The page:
Saturday, March 19, 2011

Time to support local racers, races

The well-known question of "how to stimulate our local racing fleets" was brought back to the table for more discussion during this week's race council meeting at the Balboa Yacht Club. How could BYC raise activity within the 66 series and the Performance Handicap Racing Fleet (PHRF) in Newport Harbor?

I have never been one to reinvent the wheel — just dress it up a little and sell it with a passion. How many of you knew there was the Newport Harbor PHRF High-Point Series? Does anyone remember who the last two winners were?

I know you still care because you would not be reading my column and have your racing calendar already filled out for 2011. I just want to convince you to sail in more Newport Harbor events.

A big ingredient to improving activity is for the local press to report the race results and place the winners' photos in the paper. So, that's what I intend to do this year.

I plan on following Newport Harbor's High-Point Series and plaster as much information as possible into this year's column. I will even create a "Newport Harbor PHRF High-Point Series" burgee that the winner can fly on his or her boat next year.

Let me now start from the beginning of the series. Back in the 1990s, the Assn. of Orange Coast Yacht Clubs (AOCYC) started a high-point series in Newport Harbor. Chuck Holland and his Capo 26 Amorous was the boat to beat in 1990 and '91. In fact, there is a tie between Dennis Rosene and David Gray as the two top-winning skippers with three wins each.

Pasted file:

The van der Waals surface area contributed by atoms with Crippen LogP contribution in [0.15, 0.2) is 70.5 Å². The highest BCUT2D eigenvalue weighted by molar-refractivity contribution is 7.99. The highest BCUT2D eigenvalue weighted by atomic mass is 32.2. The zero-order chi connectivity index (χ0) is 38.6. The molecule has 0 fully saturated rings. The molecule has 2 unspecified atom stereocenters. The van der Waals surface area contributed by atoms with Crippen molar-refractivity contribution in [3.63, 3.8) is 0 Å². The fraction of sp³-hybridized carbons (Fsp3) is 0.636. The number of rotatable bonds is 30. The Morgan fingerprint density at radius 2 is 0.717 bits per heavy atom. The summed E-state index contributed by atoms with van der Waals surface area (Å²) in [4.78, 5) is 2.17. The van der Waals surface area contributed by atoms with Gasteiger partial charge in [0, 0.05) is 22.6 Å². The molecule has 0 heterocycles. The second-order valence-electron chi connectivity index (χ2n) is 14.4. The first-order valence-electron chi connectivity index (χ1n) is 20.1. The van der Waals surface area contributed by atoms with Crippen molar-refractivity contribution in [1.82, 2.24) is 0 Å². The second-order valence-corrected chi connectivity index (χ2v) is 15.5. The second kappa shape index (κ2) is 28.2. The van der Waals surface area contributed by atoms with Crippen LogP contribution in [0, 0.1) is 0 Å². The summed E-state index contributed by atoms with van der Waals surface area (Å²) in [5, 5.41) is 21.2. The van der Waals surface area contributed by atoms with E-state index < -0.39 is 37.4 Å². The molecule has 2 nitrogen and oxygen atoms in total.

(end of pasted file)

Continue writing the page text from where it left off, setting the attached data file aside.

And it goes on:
The Bahia Corinthian Yacht Club skippers have won the event 11 times and the Balboa Yacht Club skippers have won it six times. South Shore, UC Irvine and the American Legion yacht clubs have won the event once.

Strange … is a yacht club missing from this list?

Last year's winner was John Salazy and his crew aboard his Peterson 34 "PussyCat. John has been around this harbor for so long that he can show you photos of the last time when the Army Corps of Engineers dredged the harbor. Just kidding.

He has not been around that long, although I remember sailing against John in 1980s in his San Juan 28 with the same name and much of the same crew. Odds are always good that, if you beat PussyCat, you have won the race.

By this point I hope you are saying, "I want that burgee, and I will be the first person from my club to win this event, or what do I have to do to beat PussyCat?"

That's easy. All you have to do is go sailing and make sure you attend the American Legion Midwinter's Feb 19-20, BYC 66 Series No. 1 on March 12 (which is historically the windiest race), NHYC Ahmanson Cup Regatta May 14-15, BCYC Angleman Series No. 1 June 18 and the NOSA Argosy Regatta Sept. 17-18.